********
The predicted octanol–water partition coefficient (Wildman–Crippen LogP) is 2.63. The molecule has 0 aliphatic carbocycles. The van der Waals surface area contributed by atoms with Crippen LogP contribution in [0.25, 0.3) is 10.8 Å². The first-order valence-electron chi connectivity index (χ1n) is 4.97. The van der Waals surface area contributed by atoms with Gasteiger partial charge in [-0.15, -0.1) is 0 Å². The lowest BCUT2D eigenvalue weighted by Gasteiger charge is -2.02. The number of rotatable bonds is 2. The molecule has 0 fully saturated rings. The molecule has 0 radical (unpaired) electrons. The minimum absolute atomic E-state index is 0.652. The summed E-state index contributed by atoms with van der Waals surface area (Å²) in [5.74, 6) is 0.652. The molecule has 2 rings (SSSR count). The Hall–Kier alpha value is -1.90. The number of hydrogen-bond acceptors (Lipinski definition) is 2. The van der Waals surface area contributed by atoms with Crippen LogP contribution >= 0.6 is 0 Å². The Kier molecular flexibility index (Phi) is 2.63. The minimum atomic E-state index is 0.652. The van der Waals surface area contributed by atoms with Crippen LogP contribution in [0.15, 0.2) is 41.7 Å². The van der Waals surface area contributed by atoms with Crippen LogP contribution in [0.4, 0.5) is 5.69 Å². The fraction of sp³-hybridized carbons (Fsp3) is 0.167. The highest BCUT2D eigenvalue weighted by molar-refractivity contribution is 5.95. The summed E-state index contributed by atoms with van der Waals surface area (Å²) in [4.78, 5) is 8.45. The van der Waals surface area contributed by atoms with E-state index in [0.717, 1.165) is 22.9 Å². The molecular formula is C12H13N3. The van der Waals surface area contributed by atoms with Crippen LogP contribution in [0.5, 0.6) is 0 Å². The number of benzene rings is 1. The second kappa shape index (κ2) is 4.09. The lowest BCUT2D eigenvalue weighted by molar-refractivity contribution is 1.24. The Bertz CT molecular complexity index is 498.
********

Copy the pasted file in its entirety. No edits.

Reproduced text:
The predicted octanol–water partition coefficient (Wildman–Crippen LogP) is 2.63. The molecule has 0 aliphatic carbocycles. The van der Waals surface area contributed by atoms with Crippen LogP contribution in [0.25, 0.3) is 10.8 Å². The first-order valence-electron chi connectivity index (χ1n) is 4.97. The van der Waals surface area contributed by atoms with Gasteiger partial charge in [-0.15, -0.1) is 0 Å². The lowest BCUT2D eigenvalue weighted by Gasteiger charge is -2.02. The number of rotatable bonds is 2. The molecule has 0 fully saturated rings. The molecule has 0 radical (unpaired) electrons. The minimum absolute atomic E-state index is 0.652. The summed E-state index contributed by atoms with van der Waals surface area (Å²) in [5.74, 6) is 0.652. The molecule has 2 rings (SSSR count). The Hall–Kier alpha value is -1.90. The number of hydrogen-bond acceptors (Lipinski definition) is 2. The van der Waals surface area contributed by atoms with Crippen LogP contribution >= 0.6 is 0 Å². The Kier molecular flexibility index (Phi) is 2.63. The minimum atomic E-state index is 0.652. The van der Waals surface area contributed by atoms with Crippen LogP contribution in [0.15, 0.2) is 41.7 Å². The van der Waals surface area contributed by atoms with Crippen LogP contribution in [0.4, 0.5) is 5.69 Å². The fraction of sp³-hybridized carbons (Fsp3) is 0.167. The highest BCUT2D eigenvalue weighted by molar-refractivity contribution is 5.95. The summed E-state index contributed by atoms with van der Waals surface area (Å²) in [4.78, 5) is 8.45. The van der Waals surface area contributed by atoms with E-state index in [0.717, 1.165) is 22.9 Å². The molecular formula is C12H13N3. The van der Waals surface area contributed by atoms with Crippen LogP contribution in [0.5, 0.6) is 0 Å². The number of benzene rings is 1. The second kappa shape index (κ2) is 4.09. The lowest BCUT2D eigenvalue weighted by molar-refractivity contribution is 1.24. The Bertz CT molecular complexity index is 498.